PRINCETON, NJ -- Still something of a novelty, online education is seen relatively positively by Americans for giving students a wide range of curricula options and for providing good value for the money. However, Americans tend to think it provides less rigorous testing and grading, less qualified instructors, and has less credence with employers compared with traditional, classroom-based education.
Public perceptions about online education's ability to deliver education in a format most students can succeed in, as well as its ability to tailor instruction to the individual, are more mixed, but tilt negatively.
In line with these views, Americans' overall assessment of Internet-based college programs is tepid at best. One-third of Americans, 34%, rate such online programs as "excellent" or "good." The majority calls them "only fair" or "poor." In contrast, two-thirds of Americans (68%) rate four-year colleges and universities as excellent or good, and nearly as many (64%) rate community colleges this highly.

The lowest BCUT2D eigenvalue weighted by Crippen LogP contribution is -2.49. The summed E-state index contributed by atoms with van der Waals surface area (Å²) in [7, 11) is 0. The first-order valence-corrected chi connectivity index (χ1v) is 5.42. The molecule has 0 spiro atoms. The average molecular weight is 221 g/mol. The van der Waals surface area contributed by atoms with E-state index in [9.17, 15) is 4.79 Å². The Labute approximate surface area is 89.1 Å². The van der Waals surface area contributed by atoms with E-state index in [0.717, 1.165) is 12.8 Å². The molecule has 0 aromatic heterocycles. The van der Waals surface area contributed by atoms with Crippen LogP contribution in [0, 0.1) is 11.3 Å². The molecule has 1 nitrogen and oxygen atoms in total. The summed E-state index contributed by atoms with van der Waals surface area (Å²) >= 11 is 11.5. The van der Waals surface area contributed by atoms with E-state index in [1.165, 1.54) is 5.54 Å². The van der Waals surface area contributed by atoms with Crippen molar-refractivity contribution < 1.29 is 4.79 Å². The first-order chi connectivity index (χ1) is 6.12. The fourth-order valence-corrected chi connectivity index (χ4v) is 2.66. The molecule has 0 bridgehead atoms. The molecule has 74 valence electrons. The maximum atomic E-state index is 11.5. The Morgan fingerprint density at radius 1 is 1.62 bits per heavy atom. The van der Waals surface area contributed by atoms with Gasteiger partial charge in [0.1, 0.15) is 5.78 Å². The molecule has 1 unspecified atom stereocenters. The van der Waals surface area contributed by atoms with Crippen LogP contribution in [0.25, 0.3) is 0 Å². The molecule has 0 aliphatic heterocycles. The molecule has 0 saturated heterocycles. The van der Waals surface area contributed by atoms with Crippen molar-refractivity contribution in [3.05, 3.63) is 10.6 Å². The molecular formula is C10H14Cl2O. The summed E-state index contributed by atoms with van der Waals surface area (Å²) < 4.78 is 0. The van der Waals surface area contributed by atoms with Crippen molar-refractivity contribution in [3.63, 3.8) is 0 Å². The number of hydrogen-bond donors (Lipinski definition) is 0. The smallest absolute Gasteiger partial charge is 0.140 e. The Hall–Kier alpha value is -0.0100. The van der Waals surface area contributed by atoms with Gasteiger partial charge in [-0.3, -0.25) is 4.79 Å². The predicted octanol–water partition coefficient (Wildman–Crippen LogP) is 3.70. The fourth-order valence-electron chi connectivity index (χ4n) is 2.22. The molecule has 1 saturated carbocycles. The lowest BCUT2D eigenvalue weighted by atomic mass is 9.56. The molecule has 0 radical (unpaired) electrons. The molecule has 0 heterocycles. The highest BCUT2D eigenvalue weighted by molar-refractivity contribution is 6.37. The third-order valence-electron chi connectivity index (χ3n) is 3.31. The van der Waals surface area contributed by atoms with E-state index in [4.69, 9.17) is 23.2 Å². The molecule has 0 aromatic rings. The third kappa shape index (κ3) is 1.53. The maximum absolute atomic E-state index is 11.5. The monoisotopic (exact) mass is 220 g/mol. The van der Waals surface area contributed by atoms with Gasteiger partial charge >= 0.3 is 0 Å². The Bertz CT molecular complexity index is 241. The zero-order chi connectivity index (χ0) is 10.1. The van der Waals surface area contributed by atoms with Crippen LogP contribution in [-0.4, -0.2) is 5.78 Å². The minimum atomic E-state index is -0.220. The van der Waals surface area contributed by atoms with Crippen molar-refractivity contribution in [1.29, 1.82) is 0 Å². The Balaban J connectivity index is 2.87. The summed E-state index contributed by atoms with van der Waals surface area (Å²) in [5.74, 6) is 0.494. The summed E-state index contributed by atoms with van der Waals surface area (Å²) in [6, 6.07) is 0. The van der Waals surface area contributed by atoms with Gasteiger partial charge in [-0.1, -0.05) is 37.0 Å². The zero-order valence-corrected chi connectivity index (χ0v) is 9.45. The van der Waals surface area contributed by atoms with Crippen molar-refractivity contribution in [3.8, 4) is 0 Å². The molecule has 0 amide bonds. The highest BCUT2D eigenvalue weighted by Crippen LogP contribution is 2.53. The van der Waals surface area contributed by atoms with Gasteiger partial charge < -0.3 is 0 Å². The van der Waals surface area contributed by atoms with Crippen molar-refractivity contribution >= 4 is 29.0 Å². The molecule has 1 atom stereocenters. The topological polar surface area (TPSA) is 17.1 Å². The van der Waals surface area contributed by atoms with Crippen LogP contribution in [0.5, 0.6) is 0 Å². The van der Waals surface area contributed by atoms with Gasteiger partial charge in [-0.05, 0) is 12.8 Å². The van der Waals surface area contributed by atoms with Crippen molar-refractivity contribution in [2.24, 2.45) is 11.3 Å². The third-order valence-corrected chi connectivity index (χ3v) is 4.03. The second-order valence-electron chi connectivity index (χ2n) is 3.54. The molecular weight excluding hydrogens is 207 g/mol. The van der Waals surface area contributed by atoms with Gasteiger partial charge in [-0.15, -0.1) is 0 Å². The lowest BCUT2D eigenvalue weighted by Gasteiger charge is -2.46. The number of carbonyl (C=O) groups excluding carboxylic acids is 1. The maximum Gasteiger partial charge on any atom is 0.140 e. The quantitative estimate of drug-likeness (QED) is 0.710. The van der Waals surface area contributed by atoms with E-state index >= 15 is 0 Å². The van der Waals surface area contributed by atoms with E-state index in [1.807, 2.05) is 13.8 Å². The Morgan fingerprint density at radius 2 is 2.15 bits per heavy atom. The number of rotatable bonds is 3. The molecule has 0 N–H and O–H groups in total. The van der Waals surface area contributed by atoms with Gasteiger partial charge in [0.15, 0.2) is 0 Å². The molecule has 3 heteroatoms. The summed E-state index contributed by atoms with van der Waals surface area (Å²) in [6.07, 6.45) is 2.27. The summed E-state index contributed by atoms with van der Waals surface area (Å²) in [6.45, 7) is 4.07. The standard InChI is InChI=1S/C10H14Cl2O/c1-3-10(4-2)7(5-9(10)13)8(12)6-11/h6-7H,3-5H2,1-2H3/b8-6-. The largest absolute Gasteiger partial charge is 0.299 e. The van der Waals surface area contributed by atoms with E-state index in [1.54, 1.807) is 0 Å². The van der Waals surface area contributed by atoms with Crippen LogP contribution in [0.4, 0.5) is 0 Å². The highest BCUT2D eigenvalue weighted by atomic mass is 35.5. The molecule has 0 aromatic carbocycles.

Education leaders see skyrocketing college tuition, student debt, and uncertain job prospects for many graduates as an untenable situation that could soon accelerate the adoption of online learning as a credible alternative to traditional college programs.
In addition, half of Americans currently believe that obtaining the knowledge and skills needed to perform a specific job are more important for young people today than earning a college degree from a well-respected university. This broadly suggests that online programs offering more targeted curriculum -- distinct from a traditional bachelor's degree -- or even certification in specific skills, could ultimately transform how students approach postsecondary education.